Salivary gland cancer

How is salivary gland cancer diagnosed? 

It is important that your doctor establishes the diagnosis of salivary gland cancer, assesses the size of the cancer and whether it has spread to the lymph nodes in the neck or elsewhere in the body.

To answer these questions, your doctor will need to do the following things:

  • talk with you about your medical history. This includes signs you may have noticed, any other health conditions, medications that you are taking, and whether you smoke or drink alcohol

  • perform a physical examination by feeling and looking at your face, scalp, mouth and neck 

  • order diagnostic tests, which may include scans. 

Not everyone will need to have every test for salivary gland cancer. Your doctor will recommend tests that are right for you.

Common diagnostic tests include:

Nasoendoscopy

Your doctor will use a very thin flexible tube with a tiny light and camera on it (endoscope) to look at your throat and voicebox.

   

Biopsy

This involves taking a small piece (sample) from the cancer. The sample is then examined under a microscope to check for cancer cells. This is often the only sure way to tell if you have cancer. Diagnosis of salivary gland cancers can be very difficult and, sometimes, a definite diagnosis cannot be made until the whole cancer is removed.
Your doctor may recommend an incision biopsy or a needle biopsy.

 

  • Incision biopsy: If you have a sore or a lump in the mouth, a small piece will be cut of it. This is usually done by your doctor or dentist in their clinic under a local anaesthetic, so that you don't feel any pain.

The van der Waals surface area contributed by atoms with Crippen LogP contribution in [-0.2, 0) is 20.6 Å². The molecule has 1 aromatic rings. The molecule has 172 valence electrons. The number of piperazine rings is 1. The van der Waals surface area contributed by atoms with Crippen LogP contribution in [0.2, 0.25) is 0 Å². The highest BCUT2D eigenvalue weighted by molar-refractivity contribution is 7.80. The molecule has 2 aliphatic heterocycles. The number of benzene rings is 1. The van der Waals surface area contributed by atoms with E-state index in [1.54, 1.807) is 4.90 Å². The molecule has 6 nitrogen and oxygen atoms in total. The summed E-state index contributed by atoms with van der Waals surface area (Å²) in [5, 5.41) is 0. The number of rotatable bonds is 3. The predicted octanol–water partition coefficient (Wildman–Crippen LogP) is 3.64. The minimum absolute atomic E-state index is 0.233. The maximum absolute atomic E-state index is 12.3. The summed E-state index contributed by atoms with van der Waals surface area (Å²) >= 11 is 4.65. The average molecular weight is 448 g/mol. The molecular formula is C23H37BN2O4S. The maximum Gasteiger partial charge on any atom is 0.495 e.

• Needle biopsy (Fine Needle Aspiration or FNA): This is used when there is a lump (enlarged lymph node) in front of the ear or in the neck, that could have cancer cells in it. During the procedure, your doctor will take some cells from the lump using a needle. Usually this is done with guidance from an ultrasound to make sure the needle is in the right spot. You may feel a bit uncomfortable during the biopsy.

 

CT (Computed Tomography) scan

This uses X-rays to take pictures of the inside of the body. If the person has cancer, a CT scan can help the doctor see where it is, measure how big it is, and if it has spread into nearby organs or other parts of your body.

 

MRI (Magnetic Resonance Imaging) scan

This uses magnetic fields to take pictures of the inside of the body. MRI is very good at looking at the salivary glands and determining whether any cancer is spreading along the nerves.

 

PET (Positron Emission Tomography) scan

This is a whole body scan that uses a radioactive form of sugar which can show if salivary gland cancer has spread to other parts of the body. Low-grade salivary gland cancer may not show up on PET scan, because it tends to grow slowly. 

 

Ultrasound scan

This uses sound waves and helps the doctor to see salivary gland cancer. An ultrasound scan can show if a cancer is benign or malignant. Ultrasound scans are also often used to guide a needle biopsy and to look at lymph nodes.